Olson also said the cost of the infrastructure to build greenways or bike trails has proven to be much a more affordable option to help commuters than traditional road expansions.
“This is my third decade involved with these issues and when I first started, the questions I got all the time was why should we do this, why is it even important,” Olson said. “In the last two decades with public safety concerns and health concerns and job creation issues, we’re at a point now where all those issues have come together and now the question we most often get is how quickly can we get it done.”
With the success of Capital Bike Share, Sandra Brecher, chief of commuter services for the division of transit services in the department of transportation for Montgomery County, Md., said that county is launching its own bike-share program to get riders to and from Washington Metropolitan Transit Authority stations within the county, which will be seamlessly integrated into Capital Bike Share in what will be a first for a suburban community in the U.S.
“We think it’s really going to help people in terms of access of a Metro rider to a Metro station or to a bus and give them a place to dock the bike and not having to worry about the bike being there all day,” she said.
Car sharing proves a powerful ally
As CEO of a car-sharing program, Sharon Feigon is trying to change the habits of a country that have been established over the past six decades.
Feigon is CEO of IGO car sharing, a non-profit entity in Chicago — which was recently purchased by Enterprise — that tested out people to see if they would be willing to share cars in an effort to reduce car ownership and create a beneficial economic and environmental impact by encouraging them to walk, ride a bicycle and use transit. So when IGO got a chance to partner with the Chicago Transit Authority, she said it was an opportunity that needed to be seized.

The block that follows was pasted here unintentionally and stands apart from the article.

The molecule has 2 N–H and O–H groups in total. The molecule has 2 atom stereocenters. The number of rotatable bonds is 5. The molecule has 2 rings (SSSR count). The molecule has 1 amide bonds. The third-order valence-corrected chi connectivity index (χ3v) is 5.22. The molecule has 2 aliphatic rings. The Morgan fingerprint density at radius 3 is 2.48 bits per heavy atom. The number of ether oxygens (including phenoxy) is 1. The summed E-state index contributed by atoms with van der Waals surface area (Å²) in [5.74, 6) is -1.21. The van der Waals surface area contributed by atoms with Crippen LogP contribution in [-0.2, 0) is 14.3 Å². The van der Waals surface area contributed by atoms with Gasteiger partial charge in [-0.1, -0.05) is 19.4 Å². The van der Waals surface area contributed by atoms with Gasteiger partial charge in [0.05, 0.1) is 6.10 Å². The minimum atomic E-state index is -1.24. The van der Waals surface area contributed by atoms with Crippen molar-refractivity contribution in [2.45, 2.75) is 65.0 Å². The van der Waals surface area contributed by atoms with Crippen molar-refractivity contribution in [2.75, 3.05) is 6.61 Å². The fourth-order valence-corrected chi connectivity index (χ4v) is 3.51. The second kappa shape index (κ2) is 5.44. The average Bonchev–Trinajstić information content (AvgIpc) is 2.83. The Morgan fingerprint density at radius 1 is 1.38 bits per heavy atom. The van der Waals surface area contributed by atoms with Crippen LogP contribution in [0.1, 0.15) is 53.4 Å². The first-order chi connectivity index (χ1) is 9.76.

“Working with CTA seemed like a natural fit,” she said. “It really seemed like the natural thing to do.”
In 2009, IGO began a partnership with the CTA which coupled fare media so those who obtained a Chicago Plus CTA card could use the card to access an IGO vehicle. An RFID chip was placed onto the farecards so it could work in tandem with IGO.
Feigon said CTA has provided parking spaces for IGO cars and the addition of the common fare media between the two entities made it easier for IGO members to use CTA trains and buses. The media was paid for by grants and Feigon said the same cards work with Pace Suburban Bus as well.
“At the time we approached CTA we were really fortunate because they were open to it,” she said. “We moved pretty quickly to combine the cards, but it was difficult at first because of the proprietary nature of the software.”
Feigon said IGO is currently working on a project to help assist reverse commuters to the suburbs by giving them access to cars at Metra stations that are actually owned by other IGO members who commute into the city. Commuters who allow their personal vehicle to be used as a shared car as part of IGO would be paid a fee and instead of the car sitting in a Metra parking lot all day, it would be used by someone commuting to the suburbs from the city, who could then use the car to get to their jobs.
For more on green mile, visit www.MassTransitmag.com/10948954